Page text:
It was hard to come up with a setup for the steering wheel that required the right amount of effort to turn, yet still turned smoothly. In the meantime, I implemented WASD-style controls for the airship, AD for left and right, WS for elevation, Shift to go faster and Control to brake to zero speed. I set it up so that if no speed controls were pressed, then the speed of the airship would slowly tend towards an “idle” speed, like a car with automatic transmission. This turned out to be really nice and it made it so that when exhibitors would first come across the exhibit, the ship would flying slowly, and the interest of the scene was high enough that it could be watched for several minutes. Having a non-zero starting speed also satisfied some of Bruno and Ruth’s goals in the sense of wandering. If the airship starts with zero speed, it requires user interaction to start things going, and one cannot interact without an intention. This is the odd problem of deciding where to go once you get in a car or on a bike. Frustratingly, unless you live in the middle of a flat desert, you need to think about where you’re going to go before you start going there. This thinking is usually tedious and not very fun. Having a passively-moving ship you can gradually seize control of is much more interesting.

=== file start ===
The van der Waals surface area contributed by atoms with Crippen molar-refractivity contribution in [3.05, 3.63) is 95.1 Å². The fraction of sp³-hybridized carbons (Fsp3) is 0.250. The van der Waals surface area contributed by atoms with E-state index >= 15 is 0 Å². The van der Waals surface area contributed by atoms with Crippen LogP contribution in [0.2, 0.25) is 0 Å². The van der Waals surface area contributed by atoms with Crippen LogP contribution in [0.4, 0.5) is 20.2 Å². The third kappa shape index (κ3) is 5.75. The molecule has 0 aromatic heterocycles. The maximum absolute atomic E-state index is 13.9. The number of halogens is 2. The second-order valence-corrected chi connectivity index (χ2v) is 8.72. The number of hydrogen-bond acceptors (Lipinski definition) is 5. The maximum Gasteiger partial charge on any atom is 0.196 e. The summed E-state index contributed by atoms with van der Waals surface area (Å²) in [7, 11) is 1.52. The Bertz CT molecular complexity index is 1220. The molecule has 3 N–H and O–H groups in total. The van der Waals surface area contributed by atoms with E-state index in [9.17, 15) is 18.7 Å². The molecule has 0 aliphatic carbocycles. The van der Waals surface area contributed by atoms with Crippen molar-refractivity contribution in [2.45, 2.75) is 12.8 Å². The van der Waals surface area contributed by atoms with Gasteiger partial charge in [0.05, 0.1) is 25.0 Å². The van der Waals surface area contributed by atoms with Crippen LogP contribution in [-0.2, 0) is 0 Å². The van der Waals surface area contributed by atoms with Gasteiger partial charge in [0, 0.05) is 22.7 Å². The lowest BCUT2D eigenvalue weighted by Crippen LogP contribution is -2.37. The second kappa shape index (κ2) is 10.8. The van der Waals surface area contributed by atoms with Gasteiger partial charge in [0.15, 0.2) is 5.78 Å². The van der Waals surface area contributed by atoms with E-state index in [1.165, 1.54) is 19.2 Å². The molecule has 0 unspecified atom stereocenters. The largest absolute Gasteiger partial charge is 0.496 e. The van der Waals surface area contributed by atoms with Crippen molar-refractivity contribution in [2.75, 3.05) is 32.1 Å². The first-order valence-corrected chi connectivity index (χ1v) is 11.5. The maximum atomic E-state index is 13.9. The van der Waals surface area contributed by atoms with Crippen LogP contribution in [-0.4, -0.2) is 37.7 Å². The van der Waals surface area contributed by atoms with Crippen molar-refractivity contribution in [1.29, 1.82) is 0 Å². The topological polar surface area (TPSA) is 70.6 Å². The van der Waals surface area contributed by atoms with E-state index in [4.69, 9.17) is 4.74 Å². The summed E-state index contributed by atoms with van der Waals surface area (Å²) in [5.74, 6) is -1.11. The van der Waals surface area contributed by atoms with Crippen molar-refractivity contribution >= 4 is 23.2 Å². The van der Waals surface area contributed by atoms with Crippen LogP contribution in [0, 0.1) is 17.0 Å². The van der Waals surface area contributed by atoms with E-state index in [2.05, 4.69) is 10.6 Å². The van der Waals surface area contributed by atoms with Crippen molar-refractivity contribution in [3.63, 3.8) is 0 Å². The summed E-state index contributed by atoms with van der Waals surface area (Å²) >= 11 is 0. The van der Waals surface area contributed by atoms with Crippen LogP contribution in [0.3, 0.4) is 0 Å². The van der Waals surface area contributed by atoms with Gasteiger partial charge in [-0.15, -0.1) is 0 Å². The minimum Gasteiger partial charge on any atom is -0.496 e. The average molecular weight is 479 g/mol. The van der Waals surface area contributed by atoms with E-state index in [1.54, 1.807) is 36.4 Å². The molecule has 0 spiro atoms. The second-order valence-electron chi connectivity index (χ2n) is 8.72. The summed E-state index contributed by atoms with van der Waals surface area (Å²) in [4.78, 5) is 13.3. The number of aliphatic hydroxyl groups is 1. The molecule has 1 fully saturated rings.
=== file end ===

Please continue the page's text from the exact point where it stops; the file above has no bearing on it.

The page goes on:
With our basic WASD controls set up, I prototyped some of the feel of the airship’s flight while others hunted down hardware for the physical controls. The first device we got was a Logitech racing wheel, including two levers right behind the wheel, and a gas/brake pedal. The wheel had a nice torque feedback where it pulled back to centre, but its look and feel was far too much like a racing car. We also found a joystick, which we felt would work well for controlling climb and descent. The racing wheel came with gas pedals, but we felt it would be uncomfortable to use these while standing. Putting a chair in there would encourage visitors to stay longer, which you don’t want in a gallery.

Gas and Brake by Exertion

We had an interaction by turning something (the wheel, changing heading), and an interaction by a control column (the joystick, changing elevation) and I really wanted to find something of a different character for speeding up and slowing down. Ideally, speeding up and slowing down would feel different from each other, but I would be happy with anything that was different from the other existing controls. We were excited about using an engine telegraph to control throttle, but it would cost $800+ to buy a real one that was large enough, and making one and running the cables to a separate object would be too much work.